Anti-Americanism as a concept is confused, often used in a contradictory fashion and invariably driven by emotion rather than intellect. Nevertheless, it casts a long policy shadow with adverse consequences (both real and potential) for actors including those who may not support the concept.
This book puts anti-Americanism into a contemporary context and analyses some of its political consequences. The argument of the book is that ideas matter: they shape actions and have policy consequences. With the case of anti-Americanism, even superficial ideas can reflect deep seated emotions that might, at first sight, appear real. These can range from the rhetorical flourish and smart comment occasioned by a presidential gaucherie through to a deep embedded, visceral hatred of all things American. The contributors to this volume discern the difference between these two ends of the anti-American spectrum and assess the varying degree of ‘political consequence’. Divided into three parts, items addressed include:
The Political Consequences of Anti-Americanism will be of interest to students and scholars of politics, international relations, security studies, American politics and American foreign policy.
1. Introduction: The Theory and Practice of Anti-Americanism: A Brief Introduction Part 1: Networks, Culture and Foundations 2. Americanism and its Critics: From the Congress for Cultural Freedom to the Open Society Institute 3.Combating Anti-Americanism: American Foundations and Public Diplomacy 4. In the Line of Fire: US Think Tanks, the War on Terror and Anti-Americanism 5. Anti-Americanism and Popular Culture 6. Culture or Power Politics? Post-Cold War Anti-Americanism in Russia Part 2: Security and Anti-Americanism 7. Fear and Loathing in Brussels: The Political Consequences of European Anti-Americanism 8. Anti-Americanism and International Security: Indications in International Public Opinion Part 3: Regional and Country Studies 9. A Thermostatic Dynamic? Electoral Outcomes and Anti-Americanism in Canada 10. Allies but not Friends: Anti-Americanism in Australia 11. Anti-Americanism and Regionalism in East Asia 12. US-Latin American Trade Relations: Path to the Future or Dead End Street? 13. Anti-Americanism in Greece 14. Anti-Americanism in France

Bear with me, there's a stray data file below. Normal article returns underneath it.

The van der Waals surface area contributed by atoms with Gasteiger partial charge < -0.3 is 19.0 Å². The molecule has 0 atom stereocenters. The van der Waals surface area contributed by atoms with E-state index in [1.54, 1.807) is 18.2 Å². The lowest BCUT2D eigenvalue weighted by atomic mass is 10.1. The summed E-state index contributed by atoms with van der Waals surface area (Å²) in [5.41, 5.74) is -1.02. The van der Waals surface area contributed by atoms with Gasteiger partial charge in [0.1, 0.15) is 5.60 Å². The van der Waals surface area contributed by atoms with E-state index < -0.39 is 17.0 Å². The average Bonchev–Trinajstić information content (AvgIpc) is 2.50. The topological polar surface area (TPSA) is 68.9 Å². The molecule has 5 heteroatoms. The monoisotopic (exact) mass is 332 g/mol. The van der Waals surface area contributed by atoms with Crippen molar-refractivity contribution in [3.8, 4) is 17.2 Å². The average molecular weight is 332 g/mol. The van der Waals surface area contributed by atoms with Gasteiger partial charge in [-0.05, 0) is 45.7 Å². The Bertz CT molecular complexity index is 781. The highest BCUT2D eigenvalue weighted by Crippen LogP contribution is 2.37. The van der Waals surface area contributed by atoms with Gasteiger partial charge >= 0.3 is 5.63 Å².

The Routledge Studies in Globalisation series is edited by André Broome (University of Warwick, UK) and Leonard Seabrooke (Copenhagen Business School, Denmark).
Based in the Centre for the Study of Globalisation and Regionalisation at the University of Warwick (www.warwick.ac.uk/csgr), the Routledge Studies in Globalisation series examines key questions related to the theory and practice of globalisation and regionalisation. The Series has an interdisciplinary focus and publishes research that is methodologically and theoretically rigorous and which advances knowledge about the changing dynamics of globalisation and regionalisation, global governance and global order, and global civil society.
Shaun Breslin, University of Warwick, UK
Sophie Harman, Queen Mary University of London, UK
Richard Higgott, University of Warwick, UK
Manuela Moschella, Scuola Normale Superiore, Italy
Helen Nesadurai, Monash University, Australia
Andreas Nölke, Goethe University Frankfurt, Germany